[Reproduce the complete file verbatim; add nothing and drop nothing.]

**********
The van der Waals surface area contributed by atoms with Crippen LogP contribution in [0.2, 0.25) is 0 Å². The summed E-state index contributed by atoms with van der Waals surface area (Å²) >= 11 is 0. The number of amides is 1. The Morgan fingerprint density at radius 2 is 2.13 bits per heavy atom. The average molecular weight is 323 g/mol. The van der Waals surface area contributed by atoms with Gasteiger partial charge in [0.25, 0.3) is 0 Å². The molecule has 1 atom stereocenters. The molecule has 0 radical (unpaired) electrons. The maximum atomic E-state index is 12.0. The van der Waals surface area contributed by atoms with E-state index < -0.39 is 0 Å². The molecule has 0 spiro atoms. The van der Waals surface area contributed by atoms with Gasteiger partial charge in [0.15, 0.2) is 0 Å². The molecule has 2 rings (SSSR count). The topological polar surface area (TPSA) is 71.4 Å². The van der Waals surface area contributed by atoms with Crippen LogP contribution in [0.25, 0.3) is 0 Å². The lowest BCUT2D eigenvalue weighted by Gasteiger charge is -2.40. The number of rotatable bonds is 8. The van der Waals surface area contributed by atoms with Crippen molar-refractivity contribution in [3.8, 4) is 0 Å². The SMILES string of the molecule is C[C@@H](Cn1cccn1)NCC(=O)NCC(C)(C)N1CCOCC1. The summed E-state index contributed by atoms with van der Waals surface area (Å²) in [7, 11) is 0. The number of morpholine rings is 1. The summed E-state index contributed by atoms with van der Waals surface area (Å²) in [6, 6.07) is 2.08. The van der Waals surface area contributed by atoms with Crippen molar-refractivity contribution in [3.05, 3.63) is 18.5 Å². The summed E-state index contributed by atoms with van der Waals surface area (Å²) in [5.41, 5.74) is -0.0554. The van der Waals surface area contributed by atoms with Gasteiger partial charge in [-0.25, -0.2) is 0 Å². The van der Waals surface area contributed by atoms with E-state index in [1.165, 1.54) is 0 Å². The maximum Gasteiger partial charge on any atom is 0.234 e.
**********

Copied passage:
The van der Waals surface area contributed by atoms with Crippen LogP contribution in [0.2, 0.25) is 0 Å². The summed E-state index contributed by atoms with van der Waals surface area (Å²) >= 11 is 0. The number of amides is 1. The Morgan fingerprint density at radius 2 is 2.13 bits per heavy atom. The average molecular weight is 323 g/mol. The van der Waals surface area contributed by atoms with Gasteiger partial charge in [0.25, 0.3) is 0 Å². The molecule has 1 atom stereocenters. The molecule has 0 radical (unpaired) electrons. The maximum atomic E-state index is 12.0. The van der Waals surface area contributed by atoms with E-state index < -0.39 is 0 Å². The molecule has 0 spiro atoms. The van der Waals surface area contributed by atoms with Gasteiger partial charge in [0.15, 0.2) is 0 Å². The molecule has 2 rings (SSSR count). The topological polar surface area (TPSA) is 71.4 Å². The van der Waals surface area contributed by atoms with Crippen LogP contribution in [0.25, 0.3) is 0 Å². The lowest BCUT2D eigenvalue weighted by Gasteiger charge is -2.40. The number of rotatable bonds is 8. The van der Waals surface area contributed by atoms with Crippen molar-refractivity contribution in [3.8, 4) is 0 Å². The SMILES string of the molecule is C[C@@H](Cn1cccn1)NCC(=O)NCC(C)(C)N1CCOCC1. The summed E-state index contributed by atoms with van der Waals surface area (Å²) in [7, 11) is 0. The number of morpholine rings is 1. The summed E-state index contributed by atoms with van der Waals surface area (Å²) in [6, 6.07) is 2.08. The van der Waals surface area contributed by atoms with Crippen molar-refractivity contribution in [3.05, 3.63) is 18.5 Å². The summed E-state index contributed by atoms with van der Waals surface area (Å²) in [5.41, 5.74) is -0.0554. The van der Waals surface area contributed by atoms with Gasteiger partial charge in [-0.25, -0.2) is 0 Å². The van der Waals surface area contributed by atoms with E-state index in [1.165, 1.54) is 0 Å². The maximum Gasteiger partial charge on any atom is 0.234 e.